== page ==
In order to create a well balanced blog and provide an alternate viewpoint we have inserted an article in its entirety written by Chris Ferdinandi on June 24, 2009 for the blog Renegade HR.
We believe that shared values within each of the generations shapes behaviour and impacts how the generations related to each other. Chris on the other hand is not so convinced. We’ll now turn it over to Chris to provide the alternate viewpoint.
Over the last few years, there’s been an explosion of information about how to manage a multi-generational workforce.
There have been countless articles, seminars and books on how to keep the Millennials engaged and how to help Baby Boomers and Gen X employees work with them more effectively. I think that’s all a big waste of time.
I don’t do thinks because I’m Generation Y
The big theory around multi-generational workforces is that shared experiences during a generation’s formative years creates a set of shared values that guide their behavior. Gen-Y is allegedly very influenced by 9/11, helicopter parents and exponential growth in technology.
I’ll admit that technology is something my generation is, generally speaking, very comfortable with. But I have friends who aren’t on Facebook, and I know plenty of Boomers who text and email far more than they pick up a phone.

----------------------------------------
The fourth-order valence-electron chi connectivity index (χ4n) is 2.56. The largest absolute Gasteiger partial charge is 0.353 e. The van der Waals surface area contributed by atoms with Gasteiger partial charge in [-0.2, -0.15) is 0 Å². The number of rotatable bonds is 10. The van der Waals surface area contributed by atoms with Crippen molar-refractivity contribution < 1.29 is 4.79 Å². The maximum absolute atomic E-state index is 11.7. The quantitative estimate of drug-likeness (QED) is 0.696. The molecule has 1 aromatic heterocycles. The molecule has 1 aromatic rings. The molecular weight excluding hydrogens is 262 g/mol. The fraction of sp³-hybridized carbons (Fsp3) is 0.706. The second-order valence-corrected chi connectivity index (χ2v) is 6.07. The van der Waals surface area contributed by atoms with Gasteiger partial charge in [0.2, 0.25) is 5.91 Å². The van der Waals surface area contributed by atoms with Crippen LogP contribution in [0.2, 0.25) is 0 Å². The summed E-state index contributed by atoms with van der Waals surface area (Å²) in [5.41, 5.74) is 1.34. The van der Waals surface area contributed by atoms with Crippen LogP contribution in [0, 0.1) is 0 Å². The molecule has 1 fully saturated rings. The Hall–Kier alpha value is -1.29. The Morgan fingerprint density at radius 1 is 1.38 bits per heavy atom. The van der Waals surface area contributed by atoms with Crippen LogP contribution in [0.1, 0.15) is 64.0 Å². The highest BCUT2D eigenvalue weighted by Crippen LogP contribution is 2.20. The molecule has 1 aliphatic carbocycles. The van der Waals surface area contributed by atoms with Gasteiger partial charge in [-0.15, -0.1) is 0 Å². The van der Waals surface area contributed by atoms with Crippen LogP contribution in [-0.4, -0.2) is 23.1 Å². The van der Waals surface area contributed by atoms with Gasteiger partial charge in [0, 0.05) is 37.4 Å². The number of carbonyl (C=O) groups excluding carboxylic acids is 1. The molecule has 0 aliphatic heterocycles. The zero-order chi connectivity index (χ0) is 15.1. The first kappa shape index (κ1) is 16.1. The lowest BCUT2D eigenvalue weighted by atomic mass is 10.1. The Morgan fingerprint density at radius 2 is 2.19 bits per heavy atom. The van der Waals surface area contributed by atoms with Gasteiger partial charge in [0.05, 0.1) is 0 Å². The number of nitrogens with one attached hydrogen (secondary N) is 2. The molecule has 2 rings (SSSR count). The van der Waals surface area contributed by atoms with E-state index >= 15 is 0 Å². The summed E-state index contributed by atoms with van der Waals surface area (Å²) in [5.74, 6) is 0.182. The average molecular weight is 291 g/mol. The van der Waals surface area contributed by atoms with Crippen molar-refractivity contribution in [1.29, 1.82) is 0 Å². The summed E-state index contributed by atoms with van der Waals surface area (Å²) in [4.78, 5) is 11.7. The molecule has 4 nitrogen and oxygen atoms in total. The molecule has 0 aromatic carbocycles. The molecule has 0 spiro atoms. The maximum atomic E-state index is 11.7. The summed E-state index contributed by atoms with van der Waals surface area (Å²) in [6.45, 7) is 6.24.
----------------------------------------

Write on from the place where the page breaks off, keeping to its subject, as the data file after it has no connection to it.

There’s as much diversity within generations as there is between them
Given that level of diversity doesn’t it makes sense to stop focusing on differences between generations, and start looking at differences between individuals?
The Individual Workforce
The real goal of the multi-generational workforce movement is to help everyone in your organization work together effectively. Focusing on generations is divisive. It requires you to lump people into categories and teaches managers to treat everyone within that category the same. Doesn’t it make more sense to teach managers how to deal with individual work preferences?
I think organizations could manage a diverse workforce much more effectively if they took all of the “stuff” that gets taught during multi-generational seminars and ripped away the generational labels.
Teach managers why some people prefer to text or email instead of call. Teach them to have discussions with their employees about how they prefer to work, and to get out of the way and let their people do amazing things